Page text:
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Column: IS IT REALLY SO? The Mother I Knew


By: Dr. Jerry Bergman

Montpelier, Ohio

My mother, Irene Buck Bergman, was born November 27, 1920, in Meade, Kansas, and died on September 12, 1996, at age 75.

The last decade of her life she suffered from both Parkinson’s and Alzheimer’s diseases.

I now regret that I did not spend more time with her when she was with us. Consequently, I know very little about her early life.

The few details about my mother come from published family histories. Her mother, Mamie,  died in childbirth at age 29, forcing the family of three girls and two boys to rear themselves.

The girls did all of the housework, including cleaning and cooking, and helped raise their two brothers. My maternal grandfather, Benjamín Buck, a blacksmith, came to the United States from Hamburg, Germany, in the late 1800s.

Mother was baptized and confirmed in St. John Lutheran Church. As an active and adventuresome young lady of 15, she learned to drive her bother Norman’s car.

While in school, in addition to the academic curriculum, she learned to sew and type.  After school she worked at the Lakeway Hotel to help support the struggling family.

After graduating from Meade High School, because not many employment opportunities existed in the small town of Meade, all three sisters ended up in Detroit.

Detroit was then a booming city due to its vibrant war industry, supporting WWII  building tanks, guns, and planes.

Soon after arriving in Detroit, my mother met my father when she worked in a dental office where he was a patient. They married in 1943 and divorced 16 years later when I was in junior high school.

Mother then had to struggle to support us. Her first step was to get a full time job. She was hired by Consumers Power Company at the starting wage of 54 dollars a week.

She worked her way up to the special ledger department handling multimillion dollar accounts until she elected to retire a year early due to the active onset of Alzheimer’s in her early 60’s.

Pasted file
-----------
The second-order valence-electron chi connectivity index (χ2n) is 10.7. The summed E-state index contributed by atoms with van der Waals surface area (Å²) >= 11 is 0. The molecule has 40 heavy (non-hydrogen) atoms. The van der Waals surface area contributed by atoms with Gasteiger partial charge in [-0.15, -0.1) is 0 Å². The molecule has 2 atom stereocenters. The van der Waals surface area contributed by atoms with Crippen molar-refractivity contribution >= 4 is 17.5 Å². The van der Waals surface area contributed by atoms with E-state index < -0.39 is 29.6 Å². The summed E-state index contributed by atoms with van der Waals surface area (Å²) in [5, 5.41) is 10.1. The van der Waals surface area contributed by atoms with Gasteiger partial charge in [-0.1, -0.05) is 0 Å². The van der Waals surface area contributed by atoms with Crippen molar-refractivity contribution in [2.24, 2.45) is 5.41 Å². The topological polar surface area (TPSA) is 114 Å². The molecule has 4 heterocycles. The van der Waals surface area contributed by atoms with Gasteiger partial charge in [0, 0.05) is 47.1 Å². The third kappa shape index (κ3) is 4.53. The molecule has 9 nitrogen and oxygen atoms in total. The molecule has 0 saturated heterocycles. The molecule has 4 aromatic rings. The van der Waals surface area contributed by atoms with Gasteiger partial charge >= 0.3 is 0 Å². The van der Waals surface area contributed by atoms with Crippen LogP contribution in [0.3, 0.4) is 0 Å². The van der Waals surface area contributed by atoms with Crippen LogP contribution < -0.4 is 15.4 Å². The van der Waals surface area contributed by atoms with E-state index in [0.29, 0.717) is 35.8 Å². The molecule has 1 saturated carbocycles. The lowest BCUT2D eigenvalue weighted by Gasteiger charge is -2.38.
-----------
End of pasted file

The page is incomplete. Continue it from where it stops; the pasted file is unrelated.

Mom never remarried, although dated several men; most were divorced and had their own problems, especially alcoholism.

It was not easy for a divorced woman in her 40s with three boys to find a good man and remarry then.

One memory I have of my mother, although confirmed as a Lutheran, sent my older brother and me to the nearest church. It was a conservative Bible church only a block away from us, on the corner of Greenfield Avenue and 13 Mile Road in Royal Oak, Michigan.

We attended only once, but this one visit had a profound effect on me. When my father, a non-believer, learned about our church visit, an aggressive argument resulted. That was the last time we attended a church until my parents divorced in 1959.

My mother’s whole life was her three boys; my older brother, Ron, me, and my younger brother, Mike.

Every Saturday she did the washing with an old Maytag ringer washer and hung the clothes up to dry outside.

It took most of the day to wash the clothes for the four of us. Her day began at 5:30 am and ended at 10:00 pm.

When it was too cold outside she hung them in the basement to dry. She cooked home meals for us during most of our childhood and adolescence; no fast food or TV dinners.

We went out to eat, at most, three times a year. We assumed mothers were supposed to cook, clean, wash our clothes, pay the bills, make sure we got to school on time, and take us to the doctor.

The house was always spotless. It is now, as an adult, that I realize how much she sacrificed for us.

Those of you who have a mother still living should learn some of the details of her life, her hopes and dreams, best and worst days, childhood highlights and memories, pets, boyfriends, marriage milestones, and life in general growing up and growing old. It is too late for me to really know about my mother’s past.

Ideally, I should have done a memory book, as my wife did with her family, the Haldimans, where each member wrote a few pages about their life.

The life sketches in the book were assembled with many pictures. We made copies of it and gave them to our children.

In short, my mother had a profound influence on me, which I am today very grateful for.  Most importantly, she taught me the need to work hard, to get a good education, to do the best you can with the life God gave you, to be kind to everyone and think evil of no one.

She also helped us understand the harm done by drinking and smoking, habits none of us ever took up, largely due to her example.

Learn as much as possible about your mother if you still can. The time you have with her on Earth is all too short.


 

The post Column: IS IT REALLY SO? The Mother I Knew first appeared on The Village Reporter.


Source: The Village Reporter

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